Great Fortunes, and How They Were Made eBook

This eBook from the Gutenberg Project consists of approximately 694 pages of information about Great Fortunes, and How They Were Made.

[Footnote A:  In July, 1870, Mr. Vanderbilt chanced to hear that the Rev. Dr. Deems, of New York, was in want of a church.  Admiring the energy with which the reverend gentleman had built up his congregation in the short space of three years, Mr. Vanderbilt quietly made up his mind that he should not want in vain.  Accordingly he bought the Mercer Street Presbyterian Church, and made the Doctor a present of it, keeping him in ignorance of his intention until he placed the title deeds in his hand.]

CHAPTER X.

DANIEL DREW.

The name of DANIEL DREW has so long been familiar in the financial circles of the country, that it is surprising that the history of his life is not more generally known.

He was born at Carmel, in Putnam County, New York, on the 29th of July, 1797.  His father was a small farmer, with limited means, and had to work hard to provide his family with food and clothing.  Young Daniel was brought up to work on the farm, and at such times as he could be spared from this work, was sent to the country school in the neighborhood, where he acquired but a meager stock of learning.  When he was fifteen years old, his father died, leaving his family in an almost helpless condition.  Young Daniel remained on the farm three years longer, and in 1815, being then eighteen years old, stared out to try and earn a living for himself.

He came to New York in search of employment, but the country, just then, was in too depressed a condition to afford him a chance in any regular business.  After looking around for awhile, he at length became a cattle drover.  He spent five years in driving cattle from Putnam County to New York for sale, but failed to make any money at the business.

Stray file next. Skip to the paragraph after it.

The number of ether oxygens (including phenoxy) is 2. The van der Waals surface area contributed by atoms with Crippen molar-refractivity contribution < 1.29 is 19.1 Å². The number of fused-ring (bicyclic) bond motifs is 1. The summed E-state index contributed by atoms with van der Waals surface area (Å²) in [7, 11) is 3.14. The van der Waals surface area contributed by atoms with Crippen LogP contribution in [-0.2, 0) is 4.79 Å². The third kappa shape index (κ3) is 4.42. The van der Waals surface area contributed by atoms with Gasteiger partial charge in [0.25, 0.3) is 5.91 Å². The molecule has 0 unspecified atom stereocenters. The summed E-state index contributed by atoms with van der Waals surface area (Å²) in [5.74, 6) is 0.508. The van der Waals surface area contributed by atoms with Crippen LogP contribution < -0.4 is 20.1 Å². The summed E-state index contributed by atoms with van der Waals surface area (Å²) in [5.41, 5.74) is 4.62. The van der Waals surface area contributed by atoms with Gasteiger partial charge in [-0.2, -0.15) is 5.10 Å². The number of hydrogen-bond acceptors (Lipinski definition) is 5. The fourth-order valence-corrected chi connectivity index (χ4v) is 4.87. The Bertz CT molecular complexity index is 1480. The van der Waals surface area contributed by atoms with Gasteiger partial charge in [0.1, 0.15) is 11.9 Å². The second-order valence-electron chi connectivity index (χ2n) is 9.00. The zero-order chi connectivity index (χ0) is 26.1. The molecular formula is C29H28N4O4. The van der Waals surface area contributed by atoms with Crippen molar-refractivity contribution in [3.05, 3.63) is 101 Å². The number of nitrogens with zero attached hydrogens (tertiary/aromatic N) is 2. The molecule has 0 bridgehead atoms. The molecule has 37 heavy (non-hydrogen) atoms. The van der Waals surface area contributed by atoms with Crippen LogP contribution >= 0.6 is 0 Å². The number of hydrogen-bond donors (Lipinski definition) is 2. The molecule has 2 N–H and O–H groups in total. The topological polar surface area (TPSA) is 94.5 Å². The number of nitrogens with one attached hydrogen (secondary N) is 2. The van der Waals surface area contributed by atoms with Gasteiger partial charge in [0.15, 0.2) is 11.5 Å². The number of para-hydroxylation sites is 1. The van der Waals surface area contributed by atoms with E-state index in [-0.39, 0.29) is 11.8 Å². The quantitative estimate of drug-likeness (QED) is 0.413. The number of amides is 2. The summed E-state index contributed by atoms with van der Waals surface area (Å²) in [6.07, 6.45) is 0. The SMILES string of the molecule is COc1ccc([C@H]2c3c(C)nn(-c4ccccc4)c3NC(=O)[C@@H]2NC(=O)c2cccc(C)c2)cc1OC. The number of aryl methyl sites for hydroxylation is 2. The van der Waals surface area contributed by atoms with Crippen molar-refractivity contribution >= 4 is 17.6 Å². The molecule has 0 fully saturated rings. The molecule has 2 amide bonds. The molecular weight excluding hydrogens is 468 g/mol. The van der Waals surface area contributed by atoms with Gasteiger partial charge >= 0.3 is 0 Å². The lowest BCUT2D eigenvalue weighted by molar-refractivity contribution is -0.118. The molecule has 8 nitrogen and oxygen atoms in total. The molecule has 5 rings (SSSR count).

In 1820, he removed to New York, and established his headquarters at the famous Bull’s Head Tavern, in the Bowery, which was the great resort of the butchers and drovers doing business in the city.  He kept this tavern a part of the time, and found it quite a profitable investment.  He soon formed a partnership with two other drovers, and commenced buying cattle in the adjoining counties and bringing them to New York for sale.

[Illustration:  FOUNDING A GREAT FORTUNE]

These ventures were so successful that the operations of the firm were extended into Pennsylvania, and finally into Ohio and the other States of the great West.  Mr. Drew and his partners brought over the mountains the first drove of cattle that ever came from the West into New York city.  The cattle, two thousand in number, were collected into droves of one hundred each, and were driven by experienced and careful men.  The journey occupied two months, and the total cost of the purchase and trip was twenty-four dollars per head.  The profit on the venture was very large.

Mr. Drew continued in this business for fourteen years, slowly and carefully laying the foundations of that immense fortune which has made him so conspicuous, an example to others who have entered upon the life-struggle since then.

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